Let's get all the disclaimers out of the way first: I am not a doctor. I don't even have a doctor, so if fact-based health information is what you're after, this isn't the place. But if you've ever asked yourself exactly how much wheat is in the beer you are turning your back on, you're a thinker. And that's a good thing. I'm a thinker and a drinker (and I also write about food), so I decided to make myself useful and test out a few theories.
So yes, I am in fact allergic to wheat. Not deathly, not even severely, but sensitive enough that I won't go near a plate of pasta and I make sandwiches at home on mozzarella bread (which you should try regardless). I gave up beer four years ago as the last transformative step from puffy, achy pile of lameness to moderately energetic and generally happier person. Beer was a terrible loss, although our beer writer's list of five awesome gluten-free ones is rock-solid. But — and I'm sure you can relate — I don't really have $12 for a 4-pack. I barely have $10 for a 6-pack, and I'm tired of paying a premium on largely shitty gluten-free stuff anyway. Plus, I've read a few beer-related threads online with interesting theories. And you know what they say about reading stuff online: compile a bunch of it to keep the conversation going.
Topic #1: Guinness is gluten-free
When I said I gave up beer, I meant I gave up all beer except Guinness. Besides it being my favorite, I went to the actual factory in Dublin to learn that the dark stuff is not brewed with wheat, just barley. And the barley contains hordein, a gluten-like molecule that will not necessarily trigger symptoms. So, is Guinness gluten-free? No, and nobody would certify it as such. But it doesn't bother me at all. The culprit itself is absent and its replacement may not cause any reaction — worth a try. Slainte!
Topic #2: Lager is low in wheat
A dated but nevertheless available study suggested that many beers — especially lagers and beers brewed with rice (Budweiser, many Asian beers) and corn (Miller, light beers) contain between 1-200 milligrams of gluten per liter, fewer than 20 ppm (just toeing the World Health Organization's line for gluten-free qualification). I'm talking about enjoying a beer or two, not chugging it by the liter. Heineken contains just 0.0005% gluten. That's right, the Heineken you can find at pretty much any bar (unlike the pathetic-tasting gluten-free beer you still can't find at any bar). This very low level may not trigger symptoms, so crack a Bud, Hite or a Heinie and test it out for yourself!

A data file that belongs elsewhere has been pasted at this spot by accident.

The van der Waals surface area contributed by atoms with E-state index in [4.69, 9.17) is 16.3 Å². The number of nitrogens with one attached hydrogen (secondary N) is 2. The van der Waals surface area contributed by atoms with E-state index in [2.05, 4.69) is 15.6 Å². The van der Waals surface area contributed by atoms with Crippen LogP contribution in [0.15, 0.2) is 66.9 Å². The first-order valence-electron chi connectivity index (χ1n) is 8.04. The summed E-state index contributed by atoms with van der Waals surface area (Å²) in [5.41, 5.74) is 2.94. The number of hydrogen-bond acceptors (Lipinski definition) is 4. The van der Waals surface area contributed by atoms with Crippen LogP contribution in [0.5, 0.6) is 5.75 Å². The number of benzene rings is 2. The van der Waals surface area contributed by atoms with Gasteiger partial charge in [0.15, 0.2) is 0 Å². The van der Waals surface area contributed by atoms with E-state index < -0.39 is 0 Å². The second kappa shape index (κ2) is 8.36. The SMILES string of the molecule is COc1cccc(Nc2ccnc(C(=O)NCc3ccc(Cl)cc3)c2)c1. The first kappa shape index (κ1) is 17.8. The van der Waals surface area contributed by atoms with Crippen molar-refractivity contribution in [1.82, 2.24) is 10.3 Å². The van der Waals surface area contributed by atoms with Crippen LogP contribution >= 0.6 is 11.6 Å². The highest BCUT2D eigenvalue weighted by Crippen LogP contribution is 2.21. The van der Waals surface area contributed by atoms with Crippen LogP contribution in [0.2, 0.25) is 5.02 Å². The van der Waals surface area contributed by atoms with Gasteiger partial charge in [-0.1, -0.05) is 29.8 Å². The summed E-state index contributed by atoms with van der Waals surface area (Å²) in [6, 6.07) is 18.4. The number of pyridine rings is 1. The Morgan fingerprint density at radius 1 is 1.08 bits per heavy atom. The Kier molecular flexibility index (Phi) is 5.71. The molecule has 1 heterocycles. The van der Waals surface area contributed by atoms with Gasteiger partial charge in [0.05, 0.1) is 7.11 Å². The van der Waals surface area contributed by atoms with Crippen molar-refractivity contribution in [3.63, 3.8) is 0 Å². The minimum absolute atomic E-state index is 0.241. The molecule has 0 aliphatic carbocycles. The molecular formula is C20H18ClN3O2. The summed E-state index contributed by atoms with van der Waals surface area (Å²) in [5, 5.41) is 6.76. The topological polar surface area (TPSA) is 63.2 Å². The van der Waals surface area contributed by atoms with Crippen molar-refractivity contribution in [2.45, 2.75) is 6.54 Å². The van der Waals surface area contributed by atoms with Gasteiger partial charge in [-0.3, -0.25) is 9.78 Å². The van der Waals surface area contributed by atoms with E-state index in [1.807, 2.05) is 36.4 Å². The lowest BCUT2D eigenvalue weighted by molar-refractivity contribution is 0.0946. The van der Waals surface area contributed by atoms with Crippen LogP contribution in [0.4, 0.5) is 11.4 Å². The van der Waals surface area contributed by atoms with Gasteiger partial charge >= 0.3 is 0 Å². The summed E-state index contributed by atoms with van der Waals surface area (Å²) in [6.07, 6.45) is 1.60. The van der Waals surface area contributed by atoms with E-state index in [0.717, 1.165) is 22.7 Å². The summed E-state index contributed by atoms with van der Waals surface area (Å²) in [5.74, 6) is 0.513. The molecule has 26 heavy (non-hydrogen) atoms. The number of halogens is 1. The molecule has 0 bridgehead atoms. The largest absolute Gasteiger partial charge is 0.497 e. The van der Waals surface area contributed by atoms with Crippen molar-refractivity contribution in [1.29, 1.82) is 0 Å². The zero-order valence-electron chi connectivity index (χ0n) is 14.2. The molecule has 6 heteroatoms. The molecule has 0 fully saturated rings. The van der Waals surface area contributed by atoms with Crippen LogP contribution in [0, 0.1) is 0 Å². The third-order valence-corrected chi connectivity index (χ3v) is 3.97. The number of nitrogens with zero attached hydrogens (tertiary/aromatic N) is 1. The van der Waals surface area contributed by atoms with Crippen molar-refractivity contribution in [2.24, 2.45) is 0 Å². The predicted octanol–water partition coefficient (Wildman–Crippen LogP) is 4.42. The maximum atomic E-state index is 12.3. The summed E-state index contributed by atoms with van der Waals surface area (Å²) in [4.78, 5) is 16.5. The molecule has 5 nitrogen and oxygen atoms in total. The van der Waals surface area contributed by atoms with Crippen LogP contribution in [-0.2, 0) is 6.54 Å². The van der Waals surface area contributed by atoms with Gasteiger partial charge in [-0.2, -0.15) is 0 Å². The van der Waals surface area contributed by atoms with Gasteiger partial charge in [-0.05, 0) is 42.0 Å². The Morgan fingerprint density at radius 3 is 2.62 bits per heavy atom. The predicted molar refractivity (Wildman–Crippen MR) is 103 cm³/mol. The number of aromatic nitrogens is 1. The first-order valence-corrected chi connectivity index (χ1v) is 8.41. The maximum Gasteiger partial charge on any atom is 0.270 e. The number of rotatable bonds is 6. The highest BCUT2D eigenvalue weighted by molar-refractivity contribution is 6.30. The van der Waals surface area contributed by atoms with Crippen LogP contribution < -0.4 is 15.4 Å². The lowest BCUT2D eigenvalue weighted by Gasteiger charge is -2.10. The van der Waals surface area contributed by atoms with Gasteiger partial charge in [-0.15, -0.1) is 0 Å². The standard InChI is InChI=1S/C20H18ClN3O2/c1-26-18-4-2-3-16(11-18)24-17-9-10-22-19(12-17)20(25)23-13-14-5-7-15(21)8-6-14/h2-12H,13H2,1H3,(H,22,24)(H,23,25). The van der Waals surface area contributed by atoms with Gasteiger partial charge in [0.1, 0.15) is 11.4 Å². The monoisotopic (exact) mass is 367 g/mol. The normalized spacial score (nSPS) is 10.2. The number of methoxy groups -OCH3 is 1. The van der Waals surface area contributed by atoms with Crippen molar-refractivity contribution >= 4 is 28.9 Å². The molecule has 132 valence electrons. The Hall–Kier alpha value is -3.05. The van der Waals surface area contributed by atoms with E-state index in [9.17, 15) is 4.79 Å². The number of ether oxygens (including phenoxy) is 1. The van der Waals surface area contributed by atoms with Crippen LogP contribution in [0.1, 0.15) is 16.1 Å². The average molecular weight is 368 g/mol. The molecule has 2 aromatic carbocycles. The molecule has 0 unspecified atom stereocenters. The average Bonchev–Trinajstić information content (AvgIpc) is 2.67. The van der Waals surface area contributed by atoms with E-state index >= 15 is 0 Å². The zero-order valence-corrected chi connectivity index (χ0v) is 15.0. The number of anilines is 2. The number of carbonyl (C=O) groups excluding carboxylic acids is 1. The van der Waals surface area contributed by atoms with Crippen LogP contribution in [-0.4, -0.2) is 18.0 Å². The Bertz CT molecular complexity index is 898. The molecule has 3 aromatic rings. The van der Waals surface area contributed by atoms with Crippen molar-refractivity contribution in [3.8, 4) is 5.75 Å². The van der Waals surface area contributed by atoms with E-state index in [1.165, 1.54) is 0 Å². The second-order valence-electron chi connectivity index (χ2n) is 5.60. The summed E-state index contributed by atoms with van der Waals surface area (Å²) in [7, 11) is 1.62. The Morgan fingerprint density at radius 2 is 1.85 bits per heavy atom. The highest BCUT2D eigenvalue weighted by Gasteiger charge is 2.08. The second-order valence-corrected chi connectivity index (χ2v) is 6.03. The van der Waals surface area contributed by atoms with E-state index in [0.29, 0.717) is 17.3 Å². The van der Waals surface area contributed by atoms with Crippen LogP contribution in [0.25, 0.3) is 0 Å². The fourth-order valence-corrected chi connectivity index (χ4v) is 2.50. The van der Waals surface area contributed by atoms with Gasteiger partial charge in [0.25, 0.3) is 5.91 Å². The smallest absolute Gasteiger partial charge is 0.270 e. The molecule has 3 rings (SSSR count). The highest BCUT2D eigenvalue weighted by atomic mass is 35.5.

Topic #3: Testing beer with a gluten kit
Someone needs to knight the dude on the Chowhound thread who tested all those beers with a kit at home. Corona, home-brewed bock and even Stone IPA for crying out loud all registered below 20 ppm. He then launched into an EPIC scientific theory involving the basic laws of thermodynamics that sounds pretty encouraging. If it's not cloudy or obviously labeled "wheat beer" or hefeweizen, it's possible you're in the clear.
If you have a wheat allergy, nobody knows your symptoms like you. Make sure you haven't cheated with a bite of someone's sandwich or "the tiniest cookie ever" so you can accurately assess your reaction — and remember, it might not rear its head until the next day. Obviously if you have Celiac disease, don't drink anything that's not certified GF (you probably don't need us to tell you that). But others might find they have a certain brew or two to welcome back into their lives.
More on the gluten-free life at Food Republic: